5 July 2010

Don't Look Directly At It- ECLIPSE Review

As something of a regular disclaimer, it's only my opinion here- others are available. While I won't be going out of my way to spoil deliberately, there will be more SPOILERS herein than usual. it's only minor stuff, but if you don't want to see the film without knowing anything about it, don't read this review until after you've seen it. You have been warned.

If you're not caught up with the Twilight series at this stage, or my thoughts on it, you might like to go back and read my reviews of Twilight and New Moon. If you're still with me, you probably know where we stand with Eclipse. As graduation approaches for Bella Swan, she sets a date for her vampiric beau Edward to turn her into a vampire. But as a bunch of serial killings by newborn vampires reveal a sinister plot, an old enemy threatens to tear Bella and Edward's family apart.

You're here for one thing if you know my previous form on this series, and that's to see me take the piss out of this film. There are certain expectations of my reviews that are all too easy to meet in a series like this. For starters, if Bella was a codependent mess in New Moon, she's a manipulative attention whore in this one. The love triangle from New Moon, seemingly resolved when she chose Edward the vampire's sparkling over Jacob the werewolf's robust and puppy-like devotion, spills over here simply by her prolonging it.

You can bandy around epithets like "prick-tease" and sound like you hate women, but it's just a matter of hating Bella. Moreover, she's still so selfish and introspective that she can't account for any of her more normal loved ones beyond saying "I'll think of something" when asked how they'll deal with her new lifestyle. There's a scene when one of her fellow students gives a speech about kids being asked what they want to be when they grow up and saying things like "rock-star" or "princess".

Bella sits uncomfortably in that scene because it's like everyone knows that the character has just graduated from high school but she's still jumping up and down, clapping her hands and going "I wanna be a vampire and get married!" over and over. To Kristen Stewart's credit, she still hasn't been sunk by this dead weight character, but she's still slumming it in this role. Leave scripts like these to Robert Pattinson and Taylor Lautner, who can't really make characters sympathetic either.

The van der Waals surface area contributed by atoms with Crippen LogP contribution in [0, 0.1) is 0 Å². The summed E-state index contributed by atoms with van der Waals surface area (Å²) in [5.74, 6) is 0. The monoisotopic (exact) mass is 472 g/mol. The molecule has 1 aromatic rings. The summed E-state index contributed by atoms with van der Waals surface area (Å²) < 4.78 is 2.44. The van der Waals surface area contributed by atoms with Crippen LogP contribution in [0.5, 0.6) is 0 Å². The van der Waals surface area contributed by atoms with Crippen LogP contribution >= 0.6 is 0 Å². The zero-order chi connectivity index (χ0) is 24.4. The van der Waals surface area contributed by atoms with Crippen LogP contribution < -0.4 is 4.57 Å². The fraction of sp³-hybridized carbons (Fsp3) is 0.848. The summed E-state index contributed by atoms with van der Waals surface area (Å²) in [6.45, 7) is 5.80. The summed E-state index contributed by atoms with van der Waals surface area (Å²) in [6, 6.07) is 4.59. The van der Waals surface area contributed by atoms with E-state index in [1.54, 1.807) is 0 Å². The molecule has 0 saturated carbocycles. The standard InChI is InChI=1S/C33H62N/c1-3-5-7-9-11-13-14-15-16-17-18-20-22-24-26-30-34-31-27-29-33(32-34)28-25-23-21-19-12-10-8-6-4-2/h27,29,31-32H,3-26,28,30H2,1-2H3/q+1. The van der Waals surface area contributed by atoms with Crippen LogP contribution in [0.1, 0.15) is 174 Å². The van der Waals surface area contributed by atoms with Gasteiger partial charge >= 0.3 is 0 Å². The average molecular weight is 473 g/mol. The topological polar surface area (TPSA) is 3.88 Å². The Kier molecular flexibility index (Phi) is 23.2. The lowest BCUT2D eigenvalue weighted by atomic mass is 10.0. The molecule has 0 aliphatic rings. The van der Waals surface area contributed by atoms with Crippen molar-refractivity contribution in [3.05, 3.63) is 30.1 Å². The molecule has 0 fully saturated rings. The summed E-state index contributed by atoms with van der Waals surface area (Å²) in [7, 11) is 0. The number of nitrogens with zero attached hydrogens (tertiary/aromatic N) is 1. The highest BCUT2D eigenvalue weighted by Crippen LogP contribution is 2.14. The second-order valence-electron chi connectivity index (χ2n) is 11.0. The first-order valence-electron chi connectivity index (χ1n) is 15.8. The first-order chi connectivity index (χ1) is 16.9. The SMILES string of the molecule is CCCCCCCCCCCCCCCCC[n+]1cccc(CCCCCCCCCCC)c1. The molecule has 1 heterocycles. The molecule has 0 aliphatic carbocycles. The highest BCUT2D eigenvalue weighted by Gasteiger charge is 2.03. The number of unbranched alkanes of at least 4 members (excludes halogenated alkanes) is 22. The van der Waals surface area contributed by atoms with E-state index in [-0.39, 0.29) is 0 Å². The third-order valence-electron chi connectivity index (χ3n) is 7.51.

If this is Eclipse's biggest problem, then it doesn't bring the film down nearly as much as it did in the previous instalments. This is clearly down to a handover in direction to horror director David Slade, who ramps up the horrific elements as much as he can within the strictures of capturing the teen audience who lap this shit up. There's a palpable tension that was missing in either one of the previous Twilight films, and he finally makes a couple of moments that are dreamy rather than dreary. Hats off also to cinematographer Javier Aguirresarobe, for making everything look wonderful from rain-soaked city streets to snow-capped mountains, via a lot of sunlit meadows.

That last bit almost sounded positive, so I think the game is up. Bottom line is, I didn't like Eclipse, but I did think it was a much better film than I or anyone else of a sound mind had expected. It never bored me like Twilight did, and it never made me despair for humanity like New Moon. At its heart, there's still a bad story by a worse author, but Slade salvages everything he can from it to make it a more entertaining prospect than Summit has given us in the last three years. He brings tertiary characters to the fore with some interesting flashbacks that less enterprising directors might have traded up for multiple lascivious shots of Taylor Lautner's torso, and finally overcomes the hilariously bad speedy-vampire effects with a much more sensible model.